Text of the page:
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Alabama football: Daboll has given Hurts plenty of input in Tide’s offense

December 29, 2017 GMT

NEW ORLEANS — When he finished study hall mandated for most Alabama freshman athletes, Jalen Hurts would retreat to the film room for more preparation or self-scouting. The Crimson Tide’s offensive staff met a few doors down. Hurts walked down the hall, unsure if he or his input was welcomed inside.

“Kind of peek my head in from the outside,” Hurts remembered Thursday in New Orleans.

One year later, there is no hesitation. Brian Daboll has made that apparent. Hurts enters offensive meetings whenever he sees fit. If Hurts can’t make it, Daboll calls him on FaceTime or actively seeks his opinion.

The third offensive coordinator in Hurts’ two-year college career has embraced the quarterback’s voice, one apparently growing after a full season of experience.

“I think that’s a difference for sure,” Hurts said. “Coach Daboll kind of picking my head on certain things and seeing what I’m comfortable with. Do I want to put this in today or not? That’s kind of been a difference this year.”

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Daboll’s foremost charge when he took this job almost one year ago was to cultivate balance, beginning with Hurts as a passer. Doing so required a relationship, one closer than most players and coaches share.

Daboll approaches it with a somewhat unconventional perspective. He’s a father of six. His oldest son will soon be a freshman in college. Another is a rising high school senior, both close enough to Hurts’ age that Daboll feels comfortable relating one’s plight to the other — hardly ever about football.

It’s a departure for Daboll, who for the last 16 years worked in the National Football League, where the game determined pensions and mortgages with no middle ground.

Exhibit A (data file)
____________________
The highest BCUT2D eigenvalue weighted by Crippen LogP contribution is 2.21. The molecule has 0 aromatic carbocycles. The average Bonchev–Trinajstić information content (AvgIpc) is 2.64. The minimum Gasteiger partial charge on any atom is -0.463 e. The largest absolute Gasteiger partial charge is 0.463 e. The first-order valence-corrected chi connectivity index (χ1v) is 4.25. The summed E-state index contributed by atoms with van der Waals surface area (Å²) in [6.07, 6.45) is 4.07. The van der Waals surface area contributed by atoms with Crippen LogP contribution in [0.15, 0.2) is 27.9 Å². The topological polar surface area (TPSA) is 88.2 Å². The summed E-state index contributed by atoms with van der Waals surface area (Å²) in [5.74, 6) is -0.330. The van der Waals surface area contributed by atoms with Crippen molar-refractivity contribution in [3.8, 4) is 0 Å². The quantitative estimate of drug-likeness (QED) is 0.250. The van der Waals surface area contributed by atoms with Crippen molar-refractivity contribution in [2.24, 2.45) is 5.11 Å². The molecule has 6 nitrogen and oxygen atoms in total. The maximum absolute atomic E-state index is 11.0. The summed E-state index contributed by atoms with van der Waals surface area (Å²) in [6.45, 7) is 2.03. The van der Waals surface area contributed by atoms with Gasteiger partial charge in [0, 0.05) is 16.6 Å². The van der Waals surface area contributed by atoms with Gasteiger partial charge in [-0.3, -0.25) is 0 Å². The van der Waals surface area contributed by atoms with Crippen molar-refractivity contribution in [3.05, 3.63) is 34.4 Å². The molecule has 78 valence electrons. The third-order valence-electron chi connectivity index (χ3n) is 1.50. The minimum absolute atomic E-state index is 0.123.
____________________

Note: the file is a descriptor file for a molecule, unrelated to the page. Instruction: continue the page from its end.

“You’re trying to help those guys any way you can be better men, too,” Daboll said. “It’s not just all football. You’re there for them if they’re having a personal issue. You’re there for them in their studies. You’re trying to help them develop to be as good of a man as they can be.”

Tide coach Nick Saban acknowledged this spring the staff “protected” Hurts as a freshman, unwilling to call plays with which he was uncomfortable, a tactic Saban and former offensive coordinator Lane Kiffin agreed upon.

If any such restrictions still exist, few are willing to acknowledge them. Daboll was coy in assessing any part of Alabama’s offensive performance, much less one player’s contributions.

The team it faces Monday in the College Football Playoff semifinal Sugar Bowl had far fewer reservations. Clemson defenders notice the changes, from both Daboll and Hurts.

“This year, they just gave (Hurts) the keys,” Tigers sophomore defensive end Clelin Ferrell said. “So I mean it’s really no limit to what they put in his hands. They let him go out there and kind of do his thing and thrive throughout the offense. I feel like it’s kind of expanded throughout the playbook I would say.”

Added defensive coordinator Brent Venables: “They’re doing a very good job of establishing the line of scrimmage, utilize the screen game, the boot game, play action, and, again, get some one-on-one opportunities outside and over the top.

“Some of the play designs are the same, and some of it’s a little bit different. And, obviously, they got back here.”